This morning on Twitter, I saw that Google had decided to replace Catalan placenames with crazy, sometimes random, translations into Spanish. The hashtag #googlecat has quickly become a TT (trending topic) on Twitter as people around Catalonia are outraged that Google has decided to call Catalan places however they like.
Pretty incredible. You, dear non-Catalan reader, might think it's much ado about nothing, really, how much difference is there between "Plaça Catalunya" and "Plaza de Cataluña"? Who cares? But there are very large issues here, which I hope to address one by one.
First, the names of streets, squares, and roads are all in Catalan in Catalonia. If you're looking for a street, the only street sign you will find will be in Catalan. Google Maps won't do a fat lot of good to you if it's giving you a translation into Spanish. For example, one of the streets near my apartment is “Carrer de Sant Domènec" (or Saint Dominic street) but Google has it labeled as "Calle de San Domingo".
(Then, there's the added weirdness that you can't actually say "San Domingo", it would be "Santo Domingo".) There are many, many other bizarre translations. Things like "Verga María" [Cock Mary] (and I don't mean roosters) for "Verge Maria" [Virgin Mary]. Or changing the name of the town, “Sant Boi de Llobregat” into "San Baudillo de Llobregat".
Think it won't matter, that Catalan and Spanish are "close enough"? Try "Calle del Oxidado" instead of "Carrer Rovellat". Or "Rambla de la Colina" instead of "Rambla del Turó". Let's just say I wouldn't rely on Google Maps to get around Catalonia any more.
Vilaweb was finally able to get a first explanation from Google Spain about the problem. “The problem has to do with a database that was supplied by a third party and the technicians are working on updating it."
Ultimately, to Catalans who are continually feeling mistreated by the Spanish government, who will not stand up for the Catalan language in Spain, the European parliament or anywhere else, it feels like a crass political move by Google. Perhaps it's just a technical error, but I just don't have that faith anymore.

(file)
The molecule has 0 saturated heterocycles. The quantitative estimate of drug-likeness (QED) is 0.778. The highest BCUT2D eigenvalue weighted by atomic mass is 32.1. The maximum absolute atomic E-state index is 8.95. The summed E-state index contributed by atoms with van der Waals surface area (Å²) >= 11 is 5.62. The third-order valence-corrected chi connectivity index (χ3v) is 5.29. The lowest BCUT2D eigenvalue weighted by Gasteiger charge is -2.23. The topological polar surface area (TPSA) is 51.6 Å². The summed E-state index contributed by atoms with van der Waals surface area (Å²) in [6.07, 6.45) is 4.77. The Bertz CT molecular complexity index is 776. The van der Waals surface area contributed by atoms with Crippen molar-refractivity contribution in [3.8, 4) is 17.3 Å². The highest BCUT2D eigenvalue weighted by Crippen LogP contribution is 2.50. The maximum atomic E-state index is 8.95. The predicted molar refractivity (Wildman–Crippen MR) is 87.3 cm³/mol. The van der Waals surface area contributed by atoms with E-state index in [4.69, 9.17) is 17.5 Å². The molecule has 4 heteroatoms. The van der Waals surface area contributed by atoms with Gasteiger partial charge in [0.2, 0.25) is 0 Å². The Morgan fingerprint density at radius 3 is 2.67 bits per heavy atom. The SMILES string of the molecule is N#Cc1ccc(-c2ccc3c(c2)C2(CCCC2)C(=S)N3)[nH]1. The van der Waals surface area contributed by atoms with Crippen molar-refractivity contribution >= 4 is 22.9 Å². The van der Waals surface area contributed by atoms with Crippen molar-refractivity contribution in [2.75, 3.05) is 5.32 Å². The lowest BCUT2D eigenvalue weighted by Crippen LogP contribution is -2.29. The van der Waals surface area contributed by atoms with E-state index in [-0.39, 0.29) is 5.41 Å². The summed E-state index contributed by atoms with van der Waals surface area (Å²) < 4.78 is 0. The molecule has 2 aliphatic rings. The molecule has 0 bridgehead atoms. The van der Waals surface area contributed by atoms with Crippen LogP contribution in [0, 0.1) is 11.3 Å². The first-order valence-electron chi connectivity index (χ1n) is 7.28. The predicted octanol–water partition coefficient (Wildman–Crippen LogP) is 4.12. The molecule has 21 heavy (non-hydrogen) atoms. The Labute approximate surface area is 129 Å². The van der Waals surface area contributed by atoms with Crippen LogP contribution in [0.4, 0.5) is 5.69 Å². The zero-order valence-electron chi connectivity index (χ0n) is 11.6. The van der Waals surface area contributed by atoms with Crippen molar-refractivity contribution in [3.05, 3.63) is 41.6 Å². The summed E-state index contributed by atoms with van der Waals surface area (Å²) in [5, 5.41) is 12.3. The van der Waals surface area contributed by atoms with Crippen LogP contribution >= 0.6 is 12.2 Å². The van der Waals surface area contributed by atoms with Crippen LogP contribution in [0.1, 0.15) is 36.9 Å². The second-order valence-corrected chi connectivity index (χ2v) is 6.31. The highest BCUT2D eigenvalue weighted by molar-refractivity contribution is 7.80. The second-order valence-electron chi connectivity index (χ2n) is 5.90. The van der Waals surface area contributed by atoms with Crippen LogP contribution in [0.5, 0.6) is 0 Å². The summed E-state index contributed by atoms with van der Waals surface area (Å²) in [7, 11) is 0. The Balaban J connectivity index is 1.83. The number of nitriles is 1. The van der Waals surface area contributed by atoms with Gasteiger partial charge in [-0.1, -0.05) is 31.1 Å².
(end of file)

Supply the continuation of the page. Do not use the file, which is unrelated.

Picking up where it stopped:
Interesting that names in English have not been translated into Spanish, as in Plaça John Lennon, which turned into "Plaza John Lennon" but not "Plaza Juan Lennon".
Check into Twitter and follow #googlecat to see egregious examples and anger. Follow Vilaweb for the latest news.
Thank you for this report! Hopefully this problem whit these ridiculous translations will be solved soon.ReplyDelete
Gràcies per una explicació tan didàctica!ReplyDelete
"Perhaps it's just a technical error, but I just don't have that faith anymore."ReplyDelete
Yeah good point. Much more likey that the Spanish infiltrated the database and changed all Catalan names to Spanish ones. It's just the sort of thing they'd do!
Don't ever forget the everyone in the whole world is out to destroy Catalonia and that genuine mistakes never ever happen. Always jump on the slightest mistake and call it out for what it really is: hatred of Catalans!
Keep up the good work.
With Catalan representing so few of the world, we are thankful Google translate it. Probably at a big loss. But do wish it could be better.
Helping to improve it, via the available option, may be a worthwhile investment for the local government and bi-lingual Catalan/English speakers.
Listening to an English sat nav say the street names is funny.